Report (3rd Day)

Part of Parliamentary Voting System and Constituencies Bill – in the House of Lords at 4:15 pm on 9th February 2011.

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Photo of Lord Armstrong of Ilminster Lord Armstrong of Ilminster Crossbench 4:15 pm, 9th February 2011

My Lords, once upon a time there was a man called Procrustes. He made a very beautiful bed, and he liked people to come and lie on it. Being a man of very high and strict principle, he insisted that the bed and the people should fit. Unfortunately, he made the bed unalterable, so he had to make the people fit the bed. He either stretched them out a little if they were too small or chopped a little bit off if they were too tall, with painful, serious and sometimes fatal consequences for the people concerned. Quite apart from the consequences for the people concerned, Procrustes found his reputation deeply damaged; great hostility was shown towards him and there were demonstrations in the street.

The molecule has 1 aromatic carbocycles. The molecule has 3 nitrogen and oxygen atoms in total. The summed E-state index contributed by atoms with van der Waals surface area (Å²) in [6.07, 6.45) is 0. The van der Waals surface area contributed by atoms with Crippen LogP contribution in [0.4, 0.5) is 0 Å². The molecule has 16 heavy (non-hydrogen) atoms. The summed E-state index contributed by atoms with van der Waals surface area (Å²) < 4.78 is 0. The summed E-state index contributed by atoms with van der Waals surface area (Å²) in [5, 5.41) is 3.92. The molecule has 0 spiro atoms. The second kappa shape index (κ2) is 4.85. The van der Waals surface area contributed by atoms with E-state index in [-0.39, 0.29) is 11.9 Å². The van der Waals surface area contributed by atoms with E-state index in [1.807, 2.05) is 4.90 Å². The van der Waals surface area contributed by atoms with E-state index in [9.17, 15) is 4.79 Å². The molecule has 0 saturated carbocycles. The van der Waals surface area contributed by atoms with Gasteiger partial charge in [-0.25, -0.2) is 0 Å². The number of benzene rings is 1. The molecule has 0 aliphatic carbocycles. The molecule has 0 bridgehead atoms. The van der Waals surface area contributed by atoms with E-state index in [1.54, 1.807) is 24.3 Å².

Then four good, independent people came along and suggested a simple mechanism whereby some of the strain could be relieved. It was closely restricted; it could be used only in exceptional circumstances and for reasons of an extraordinarily compelling nature. It was a simple mechanism whereby, in these very exceptional cases, the bed could be stretched or shortened by a very small amount. The number of cases would be few but there would be cases in which the variety of human nature was recognised and allowed for and the painful consequences to which I have referred were avoided.

There were many arguments about the principle; it was thought to be very proper, good and strictly maintained. I am sorry to say that Procrustes grumbled greatly about the idea that there should be any stretching or changing of the bed. But in the end he accepted that there had been one or two cases which he agreed should be allowed past and the exceptions and exceptionally compelling reasons were such that the further breaches of the principle which would ensue would not be very serious or great. Therefore, grumbling, he accepted-to the relief of those few people whose lives and bodies were spared and, in the end, to the contentment of Procrustes himself, who accepted that this small degree of flexibility had enabled the bed to survive and the principle to be broadly maintained.